Abbrassives, Inc., 2004 WL 3142556, * 1 (S.D. Ind.
2004). Although the court recognizes that pro se litigants
face special challenges that litigants represented by counsel
do not, pro se litigants are not excused from following
procedural rules simply because the “rules of procedure
are based on the assumption that litigation is normally
conducted by lawyers.” Lee v. Wal-Mart Stores,
1994 WL 899240, * 1 (N.D. Ind. 1994). As the Lee court
explained, [the court] ha[s] never suggested that procedural
rules in ordinary civil litigation should be interpreted so
as to excuse mistakes by those who proceed without counsel.
Lee v. Wal-Mart Stores, 1994 WL 899240, * 1 (N.D.
filed her Complaint against the City alleging sex
discrimination and retaliation in violation of Title VII of
the Civil Rights Act of 1964, which “forbids employment
discrimination against 'any individual' based on that
individual's 'race, color, religion, sex, or national
origin.'” Burlington Northern & Santa Fe
Railroad Company v. White, 548 U.S. 53, 56, 126 S.Ct.
2405, 2408, 165 L.E.2d 345 (2006) (citing Pub.L., 88-352,
§704, 78 Stat. 257, as amended, 42 U.S.C. §
2000e-2(a)). The City has argued that Appleton failed to
exhaust her administrative remedies regarding her retaliation
claim. Exhaustion of administrative remedies is a condition
precedent to bringing a claim under Title VII. See
42 U.S.C. § 2000e et seq. There are a number of
prerequisites to the successful maintenance of a claim under
Title VII. See 42 U.S.C. § 2000e-5. First, the
party must file a charge with the EEOC or the applicable
State or local agency within the period of time allotted by
the statute, and then the Commission must issue a right to
sue letter. Rush v. McDonald's Corp., 966 F.2d
1104, 1110 (7th Cir. 1992); Alexander v. Gardner-Denver
Co., 415 U.S. 36, 47, 94 S.Ct. 1011, 1019, 39 L.Ed.2d
147 (1974); McDonnell Douglas Corp. v. Green, 411
U.S. 792, 798, 93 S.Ct. 1817, 1822, 36 L.Ed.2d 668 (1973);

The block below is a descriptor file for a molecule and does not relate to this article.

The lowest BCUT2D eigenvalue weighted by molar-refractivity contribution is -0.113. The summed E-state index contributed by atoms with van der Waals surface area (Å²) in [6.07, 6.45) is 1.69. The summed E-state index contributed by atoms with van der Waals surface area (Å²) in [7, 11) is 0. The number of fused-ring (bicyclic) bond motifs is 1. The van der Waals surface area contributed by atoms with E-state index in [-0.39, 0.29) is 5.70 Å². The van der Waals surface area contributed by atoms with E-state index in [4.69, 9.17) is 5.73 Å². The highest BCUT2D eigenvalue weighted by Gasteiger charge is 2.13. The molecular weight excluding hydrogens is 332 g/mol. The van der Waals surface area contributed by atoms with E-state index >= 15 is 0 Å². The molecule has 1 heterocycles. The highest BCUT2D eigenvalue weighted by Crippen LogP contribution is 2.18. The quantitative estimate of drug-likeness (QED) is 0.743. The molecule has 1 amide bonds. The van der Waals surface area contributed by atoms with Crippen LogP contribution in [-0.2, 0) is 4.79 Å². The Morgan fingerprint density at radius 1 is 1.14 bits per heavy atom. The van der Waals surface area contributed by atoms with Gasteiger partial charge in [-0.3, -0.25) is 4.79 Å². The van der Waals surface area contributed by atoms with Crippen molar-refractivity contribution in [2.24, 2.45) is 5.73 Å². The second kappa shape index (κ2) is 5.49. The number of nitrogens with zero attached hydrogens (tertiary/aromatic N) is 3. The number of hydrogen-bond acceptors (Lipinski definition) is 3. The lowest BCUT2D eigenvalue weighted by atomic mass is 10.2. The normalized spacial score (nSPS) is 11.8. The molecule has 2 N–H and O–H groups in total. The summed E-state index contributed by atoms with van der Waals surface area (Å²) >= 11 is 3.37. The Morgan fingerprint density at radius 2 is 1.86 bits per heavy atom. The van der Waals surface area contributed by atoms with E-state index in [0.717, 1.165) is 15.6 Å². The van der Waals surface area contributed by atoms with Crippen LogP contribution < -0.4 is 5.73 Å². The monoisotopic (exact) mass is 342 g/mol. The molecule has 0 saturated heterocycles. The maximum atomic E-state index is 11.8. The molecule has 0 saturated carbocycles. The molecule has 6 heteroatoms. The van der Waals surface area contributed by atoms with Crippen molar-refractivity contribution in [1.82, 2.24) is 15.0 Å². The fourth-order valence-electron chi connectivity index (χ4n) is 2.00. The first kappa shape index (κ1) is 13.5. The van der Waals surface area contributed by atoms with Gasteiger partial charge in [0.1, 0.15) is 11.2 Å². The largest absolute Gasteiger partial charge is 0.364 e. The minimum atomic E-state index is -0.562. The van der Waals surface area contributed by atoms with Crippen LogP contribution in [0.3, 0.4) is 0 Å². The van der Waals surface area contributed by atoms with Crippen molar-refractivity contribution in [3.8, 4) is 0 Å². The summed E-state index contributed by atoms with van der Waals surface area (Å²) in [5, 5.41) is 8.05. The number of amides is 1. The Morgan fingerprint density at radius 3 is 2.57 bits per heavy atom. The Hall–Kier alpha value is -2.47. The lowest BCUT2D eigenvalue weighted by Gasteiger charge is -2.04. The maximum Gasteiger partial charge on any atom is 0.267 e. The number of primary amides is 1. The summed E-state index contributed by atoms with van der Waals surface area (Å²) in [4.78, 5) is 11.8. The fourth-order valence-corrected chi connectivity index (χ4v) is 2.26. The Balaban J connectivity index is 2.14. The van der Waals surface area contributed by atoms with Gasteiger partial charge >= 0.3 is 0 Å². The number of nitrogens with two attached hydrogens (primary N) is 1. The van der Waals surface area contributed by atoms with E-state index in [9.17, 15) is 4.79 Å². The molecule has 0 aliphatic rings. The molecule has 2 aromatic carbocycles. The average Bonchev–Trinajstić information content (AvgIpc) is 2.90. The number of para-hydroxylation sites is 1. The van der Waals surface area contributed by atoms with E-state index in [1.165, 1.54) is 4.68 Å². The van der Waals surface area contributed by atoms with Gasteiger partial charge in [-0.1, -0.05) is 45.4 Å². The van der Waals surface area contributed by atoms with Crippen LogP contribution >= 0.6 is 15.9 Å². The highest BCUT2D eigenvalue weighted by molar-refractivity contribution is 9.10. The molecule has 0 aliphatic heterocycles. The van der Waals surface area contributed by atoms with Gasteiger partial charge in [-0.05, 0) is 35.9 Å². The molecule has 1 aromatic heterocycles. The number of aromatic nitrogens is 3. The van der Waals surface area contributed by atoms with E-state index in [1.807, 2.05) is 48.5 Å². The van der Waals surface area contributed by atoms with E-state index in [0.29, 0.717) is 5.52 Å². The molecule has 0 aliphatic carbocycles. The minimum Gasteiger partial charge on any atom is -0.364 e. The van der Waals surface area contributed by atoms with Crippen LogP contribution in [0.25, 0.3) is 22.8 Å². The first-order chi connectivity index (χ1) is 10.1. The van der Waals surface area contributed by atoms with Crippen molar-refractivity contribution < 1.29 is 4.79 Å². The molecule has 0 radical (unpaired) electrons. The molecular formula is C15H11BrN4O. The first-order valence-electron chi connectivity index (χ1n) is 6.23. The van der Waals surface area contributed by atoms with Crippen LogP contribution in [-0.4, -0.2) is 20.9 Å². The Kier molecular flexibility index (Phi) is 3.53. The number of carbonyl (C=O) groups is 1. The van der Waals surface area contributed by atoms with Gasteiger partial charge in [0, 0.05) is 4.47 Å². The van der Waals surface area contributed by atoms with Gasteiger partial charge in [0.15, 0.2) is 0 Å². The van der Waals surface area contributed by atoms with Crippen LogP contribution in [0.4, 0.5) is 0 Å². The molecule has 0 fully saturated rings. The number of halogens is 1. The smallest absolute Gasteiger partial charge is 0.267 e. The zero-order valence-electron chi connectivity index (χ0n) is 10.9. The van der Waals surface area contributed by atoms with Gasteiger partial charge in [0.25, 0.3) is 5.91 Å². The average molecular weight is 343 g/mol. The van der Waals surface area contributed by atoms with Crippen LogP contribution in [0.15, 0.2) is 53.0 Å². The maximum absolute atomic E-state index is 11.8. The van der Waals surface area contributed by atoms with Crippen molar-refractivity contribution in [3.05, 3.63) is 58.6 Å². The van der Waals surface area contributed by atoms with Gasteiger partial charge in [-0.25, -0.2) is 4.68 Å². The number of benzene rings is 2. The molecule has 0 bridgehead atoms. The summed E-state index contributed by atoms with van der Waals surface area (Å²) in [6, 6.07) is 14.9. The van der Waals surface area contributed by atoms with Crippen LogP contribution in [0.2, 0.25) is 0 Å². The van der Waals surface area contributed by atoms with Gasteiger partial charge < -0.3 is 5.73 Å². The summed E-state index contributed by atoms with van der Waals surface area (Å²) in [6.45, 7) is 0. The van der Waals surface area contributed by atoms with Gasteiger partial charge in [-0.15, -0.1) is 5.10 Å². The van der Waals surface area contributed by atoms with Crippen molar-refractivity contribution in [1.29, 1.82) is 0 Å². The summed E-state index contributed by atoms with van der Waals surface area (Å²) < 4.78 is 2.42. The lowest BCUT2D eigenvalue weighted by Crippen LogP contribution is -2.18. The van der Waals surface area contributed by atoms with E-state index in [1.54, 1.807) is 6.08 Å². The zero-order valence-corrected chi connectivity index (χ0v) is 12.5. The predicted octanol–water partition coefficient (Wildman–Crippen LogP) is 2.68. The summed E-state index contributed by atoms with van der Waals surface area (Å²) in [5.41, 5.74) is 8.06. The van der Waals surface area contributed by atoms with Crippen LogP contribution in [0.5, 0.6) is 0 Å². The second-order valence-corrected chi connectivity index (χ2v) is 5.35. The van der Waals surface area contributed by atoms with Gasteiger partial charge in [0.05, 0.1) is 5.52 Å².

Movement for Opportunity and Equality v. General Motors
Corp., 622 F.2d 1235, 1240 (7th Cir. 1980).
has not attached nor provided any evidence that she received
the corresponding Dismissal and Notice of Rights letter from
the EEOC regarding her second charge for retaliation.
Generally, because Appleton has not received a Dismissal and
Notice of Rights letter from the EEOC on her retaliation
claim, she has failed to exhaust her administrative remedies,
and her retaliation claim should be dismissed without
the Seventh Circuit has found that a separate administrative
charge is not a prerequisite to a suit complaining about
retaliation for filing the first charge. McKenzie v. Ill.
Dept. of Transp.,92 F.3d 473, 482 (7th Cir. 1996)
(holding that a plaintiff may bring suit on a retaliation
claim not included in her administrative charge “where
the alleged retaliation arose after the charge of
discrimination had been filed”) (quoting Steffen v.
Meridian Life Ins. Co.,859 F.2d 534, 545 (7th Cir.
1988)); Horton v. Jackson Cnty. Bd. of Cnty.
Comm'rs,343 F.3d 897, 898 (7th Cir. 2003)
(“Retaliation for complaining to the EEOC need not be
charged separately from the discrimination that gave rise to
the complaint, at least if the person discriminated against
and the person retaliated against are the same.”)
(citations omitted); Gawley v. Ind. Univ., 276 F.3d
301, 314 n. 8 (7th Cir. 2001) (“Of ...